More outfits are braving risky series waters to lure viewers
Producing an original weekly TV series is not cheap. Yet with the popularity of HBO’s “The Sopranos” and “Sex and the City,” more cablers, both basic and pay, are developing and producing their own shows in the hopes of creating a similar breakout hit. The high production costs, they hope, will be worth it.
“As more and more of the established channels do more original productions, the audience expectation grows. Therefore, the advertiser expectation has grown,” says Margaret Loesch, president-CEO of the Odyssey network.
Odyssey, which operates as a partnership between Hallmark Entertainment and the Jim Henson Co., is trying to build an audience from its 29 million subscribers. Loesch explains that while advertisers are supportive of their extensive family-oriented library, including Hallmark’s minis and TV movies as well as Henson’s “The Muppet Show,” they still want more.
“Advertisers are saying, ‘What else have you got? What’s new? What’s exclusive to Odyssey?’ Our answer is we’re making them as fast as we can,” she says.
This fall Odyssey will premiere a weekly documentary series “America”; “Sunday Dinner,” a celebrity-oriented family show; and “The Extraordinary World of H.G. Wells,” an anthology series based on the sci-fi writer’s short stories.
Loesch concedes that such programming is expensive, but adds, “We can’t disappoint the audience. For instance, if we say ‘H.G. Wells,’ an audience is going to expect special effects and a period genre that looks rich.”
“Competition for original programming has become quite fierce, particularly in a crowded marketplace,” says Robert DeBitetto, president of original programming at TNT.
In August, TNT, building on its longform and miniseries success, premiered its first weekly series, “Bull,” and plans to unveil “Breaking News,” focused on the world of a cable news channel, in January.
“A lot of cable networks, both basic and premium, are offering up their own series, even the ones that weren’t doing anything a few years ago,” he says. “Because of all this, our focus is to bring shows to our network that are distinctive.”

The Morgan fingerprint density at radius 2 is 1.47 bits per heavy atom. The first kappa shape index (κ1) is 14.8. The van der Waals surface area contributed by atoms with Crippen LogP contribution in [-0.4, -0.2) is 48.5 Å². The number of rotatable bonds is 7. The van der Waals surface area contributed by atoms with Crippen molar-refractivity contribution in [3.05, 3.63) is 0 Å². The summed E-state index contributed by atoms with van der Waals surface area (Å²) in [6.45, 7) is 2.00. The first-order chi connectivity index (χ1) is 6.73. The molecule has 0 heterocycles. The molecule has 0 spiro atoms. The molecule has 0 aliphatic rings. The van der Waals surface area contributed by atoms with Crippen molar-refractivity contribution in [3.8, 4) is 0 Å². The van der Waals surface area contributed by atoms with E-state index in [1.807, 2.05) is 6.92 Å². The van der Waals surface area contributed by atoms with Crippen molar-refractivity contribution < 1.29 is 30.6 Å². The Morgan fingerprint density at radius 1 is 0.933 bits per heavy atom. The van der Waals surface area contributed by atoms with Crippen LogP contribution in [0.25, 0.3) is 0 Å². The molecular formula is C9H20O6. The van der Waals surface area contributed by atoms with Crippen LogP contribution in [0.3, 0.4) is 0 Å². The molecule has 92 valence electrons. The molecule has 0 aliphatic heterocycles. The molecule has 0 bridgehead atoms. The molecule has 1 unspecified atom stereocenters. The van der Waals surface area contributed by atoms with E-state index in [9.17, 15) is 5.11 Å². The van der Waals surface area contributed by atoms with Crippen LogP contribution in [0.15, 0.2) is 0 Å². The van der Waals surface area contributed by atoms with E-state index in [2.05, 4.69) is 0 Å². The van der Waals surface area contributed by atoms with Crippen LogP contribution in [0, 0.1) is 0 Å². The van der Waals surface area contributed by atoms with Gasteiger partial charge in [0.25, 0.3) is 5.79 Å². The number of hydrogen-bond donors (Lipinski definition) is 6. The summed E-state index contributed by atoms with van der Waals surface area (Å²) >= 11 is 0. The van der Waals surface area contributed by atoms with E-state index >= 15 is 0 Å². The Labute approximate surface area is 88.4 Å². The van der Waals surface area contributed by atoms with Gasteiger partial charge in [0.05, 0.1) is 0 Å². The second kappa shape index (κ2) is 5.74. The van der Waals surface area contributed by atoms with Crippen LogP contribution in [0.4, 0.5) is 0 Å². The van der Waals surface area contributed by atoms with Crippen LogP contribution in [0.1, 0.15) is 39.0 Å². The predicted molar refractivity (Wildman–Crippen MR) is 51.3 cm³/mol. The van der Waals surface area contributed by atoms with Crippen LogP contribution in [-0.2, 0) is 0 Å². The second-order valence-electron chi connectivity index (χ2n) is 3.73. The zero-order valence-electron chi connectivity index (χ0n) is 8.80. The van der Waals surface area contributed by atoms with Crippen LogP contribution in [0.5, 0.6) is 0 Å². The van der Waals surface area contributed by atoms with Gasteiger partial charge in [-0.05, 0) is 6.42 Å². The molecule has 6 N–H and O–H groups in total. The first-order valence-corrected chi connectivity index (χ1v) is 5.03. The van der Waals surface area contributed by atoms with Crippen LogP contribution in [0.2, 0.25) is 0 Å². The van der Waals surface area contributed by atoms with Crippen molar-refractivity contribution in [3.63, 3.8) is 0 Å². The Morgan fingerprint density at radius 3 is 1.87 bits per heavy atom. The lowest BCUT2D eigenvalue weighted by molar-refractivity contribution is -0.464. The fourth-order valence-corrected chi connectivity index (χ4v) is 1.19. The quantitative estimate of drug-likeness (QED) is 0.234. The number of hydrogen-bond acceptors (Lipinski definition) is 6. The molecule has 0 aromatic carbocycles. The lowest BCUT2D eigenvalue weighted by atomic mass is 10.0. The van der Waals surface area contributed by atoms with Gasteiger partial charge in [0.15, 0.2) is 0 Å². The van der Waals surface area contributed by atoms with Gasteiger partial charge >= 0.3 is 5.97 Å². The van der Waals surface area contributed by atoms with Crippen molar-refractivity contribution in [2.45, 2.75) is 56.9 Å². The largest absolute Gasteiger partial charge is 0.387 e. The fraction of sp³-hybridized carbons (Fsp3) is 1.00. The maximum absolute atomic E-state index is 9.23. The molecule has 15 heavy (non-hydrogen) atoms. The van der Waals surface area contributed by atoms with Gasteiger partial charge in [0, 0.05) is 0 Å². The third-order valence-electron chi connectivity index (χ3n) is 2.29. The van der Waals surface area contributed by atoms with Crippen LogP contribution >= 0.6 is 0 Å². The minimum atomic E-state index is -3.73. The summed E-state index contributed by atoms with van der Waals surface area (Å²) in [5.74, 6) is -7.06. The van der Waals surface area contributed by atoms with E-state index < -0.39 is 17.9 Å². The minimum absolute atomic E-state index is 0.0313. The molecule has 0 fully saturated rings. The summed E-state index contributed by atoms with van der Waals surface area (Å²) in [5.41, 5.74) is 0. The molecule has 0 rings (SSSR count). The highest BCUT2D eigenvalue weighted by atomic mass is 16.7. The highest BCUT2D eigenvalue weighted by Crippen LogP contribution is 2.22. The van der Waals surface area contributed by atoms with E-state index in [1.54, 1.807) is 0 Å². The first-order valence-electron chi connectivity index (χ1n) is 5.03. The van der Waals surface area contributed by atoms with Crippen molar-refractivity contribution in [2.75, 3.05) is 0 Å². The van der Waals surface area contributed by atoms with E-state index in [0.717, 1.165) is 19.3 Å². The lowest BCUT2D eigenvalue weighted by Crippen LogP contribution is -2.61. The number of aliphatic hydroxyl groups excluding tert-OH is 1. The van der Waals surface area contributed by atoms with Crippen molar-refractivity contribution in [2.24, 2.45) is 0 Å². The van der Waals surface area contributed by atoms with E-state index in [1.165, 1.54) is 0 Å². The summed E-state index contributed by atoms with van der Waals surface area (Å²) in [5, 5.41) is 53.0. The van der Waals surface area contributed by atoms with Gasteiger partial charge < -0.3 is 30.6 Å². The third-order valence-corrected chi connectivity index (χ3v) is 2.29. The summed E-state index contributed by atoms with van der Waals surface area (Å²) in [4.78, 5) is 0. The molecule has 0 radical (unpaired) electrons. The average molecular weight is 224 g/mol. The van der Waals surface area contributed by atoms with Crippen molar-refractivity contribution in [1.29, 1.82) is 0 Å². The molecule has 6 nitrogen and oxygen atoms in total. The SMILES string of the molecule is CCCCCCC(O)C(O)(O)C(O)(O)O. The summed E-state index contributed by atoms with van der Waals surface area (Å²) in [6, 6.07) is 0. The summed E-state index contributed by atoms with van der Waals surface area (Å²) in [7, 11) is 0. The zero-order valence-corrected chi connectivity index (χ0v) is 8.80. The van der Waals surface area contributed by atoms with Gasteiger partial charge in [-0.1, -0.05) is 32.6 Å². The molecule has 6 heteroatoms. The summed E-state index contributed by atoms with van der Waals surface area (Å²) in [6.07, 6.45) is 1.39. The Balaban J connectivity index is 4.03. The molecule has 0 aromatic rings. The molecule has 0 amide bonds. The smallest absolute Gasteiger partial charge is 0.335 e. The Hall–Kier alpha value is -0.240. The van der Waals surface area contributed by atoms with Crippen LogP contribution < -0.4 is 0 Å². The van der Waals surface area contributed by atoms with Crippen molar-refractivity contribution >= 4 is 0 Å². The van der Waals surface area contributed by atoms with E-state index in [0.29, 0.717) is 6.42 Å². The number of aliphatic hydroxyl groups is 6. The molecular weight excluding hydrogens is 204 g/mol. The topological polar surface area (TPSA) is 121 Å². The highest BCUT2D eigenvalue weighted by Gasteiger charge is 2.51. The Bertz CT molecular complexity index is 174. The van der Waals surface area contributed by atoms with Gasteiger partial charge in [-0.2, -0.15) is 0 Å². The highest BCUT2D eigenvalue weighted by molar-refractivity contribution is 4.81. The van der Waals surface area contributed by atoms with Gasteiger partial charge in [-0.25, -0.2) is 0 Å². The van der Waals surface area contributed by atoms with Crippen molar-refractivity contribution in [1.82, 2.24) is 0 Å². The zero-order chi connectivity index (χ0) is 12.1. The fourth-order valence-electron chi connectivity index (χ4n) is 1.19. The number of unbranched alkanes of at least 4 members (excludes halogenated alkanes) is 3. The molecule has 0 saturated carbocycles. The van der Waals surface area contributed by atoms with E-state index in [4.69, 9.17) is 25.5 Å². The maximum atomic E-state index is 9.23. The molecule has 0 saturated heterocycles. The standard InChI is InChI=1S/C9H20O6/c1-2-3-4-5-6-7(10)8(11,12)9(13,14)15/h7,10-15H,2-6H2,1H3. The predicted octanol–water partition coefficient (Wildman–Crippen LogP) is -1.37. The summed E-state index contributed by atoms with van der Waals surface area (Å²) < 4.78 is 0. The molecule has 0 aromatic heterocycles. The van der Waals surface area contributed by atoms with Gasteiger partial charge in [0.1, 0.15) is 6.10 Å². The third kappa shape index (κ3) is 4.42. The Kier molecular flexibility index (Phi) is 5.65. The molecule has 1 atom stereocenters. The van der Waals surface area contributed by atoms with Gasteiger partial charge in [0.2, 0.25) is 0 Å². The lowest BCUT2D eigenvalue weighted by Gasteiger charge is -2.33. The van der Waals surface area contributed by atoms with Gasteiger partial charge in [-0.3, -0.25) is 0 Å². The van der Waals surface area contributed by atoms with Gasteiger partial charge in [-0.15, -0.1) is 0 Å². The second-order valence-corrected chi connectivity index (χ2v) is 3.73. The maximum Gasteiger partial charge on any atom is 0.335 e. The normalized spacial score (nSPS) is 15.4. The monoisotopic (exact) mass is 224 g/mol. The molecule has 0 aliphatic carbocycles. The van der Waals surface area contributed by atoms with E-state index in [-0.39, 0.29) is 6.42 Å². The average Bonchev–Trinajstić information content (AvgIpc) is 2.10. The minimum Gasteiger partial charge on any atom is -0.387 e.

In TNT’s case, “distinctive” means hitting its target audience, who DeBitetto describes as “baby boomers, 25- (to) 49-year-olds, both men and women, an educated audience. Both “Bull” and “Breaking News,” he says, “speak loudly” to this demographic.
“Both shows are ensemble dramas about relationships, but with an awareness of the world we’re living in. There’s a contemporary and topical relevance that both shows bring that make them really appealing to us,” he says.
DeBitetto explains that TNT is waiting to see how “Bull” and “Breaking News” perform before beginning production on additional series. Hopes are high, however, for both.
“A few well-executed working shows can do an awful lot to build an identity for your network and do a lot to hype a network’s public image on a consumer level,” he says.
For a premium cabler such as the Showtime network, the benefits of producing its own series have become more important each year.
“As the number of viewing options increase, the significance of having programming that’s unique and proprietary, that is, that no one else has it so you can’t find anything else like it, becomes more significant,” says Mark Zakarin, Showtime’s executive veep original programming.
And Showtime ought to know, its “Stargate: SG-1” is in its fourth year and still garners a loyal audience. Meanwhile, one of the cabler’s newest series, “Soul Food,” about an African-American family, debuted this summer and has averaged a 2.8 primetime rating in cable homes, driven by a high volume of female viewers.
For its fall slate, Showtime will continue to offer fare not found on network TV. In late 2000-early 2001, the cabler will debut “Queer as Folk,” a dramatic series based on the controversial British show about the gay cultural scene, and “The Chris Isaak Show,” a blend of fact and fiction focused on the photogenic rocker that will air in December.
“We began as a theatrical movie service and evolved to producing original movies,” Zakarin says. “But nothing allows you to retain viewership better than a series that is loved by people who want to come back week after week. In order to justify the tariff viewers pay for premium TV, we’re really in the favorite-show business.
“More people every year are making movies and series and there are more channels on your remote control,” he adds. “This world is forever changing and the options are forever increasing.”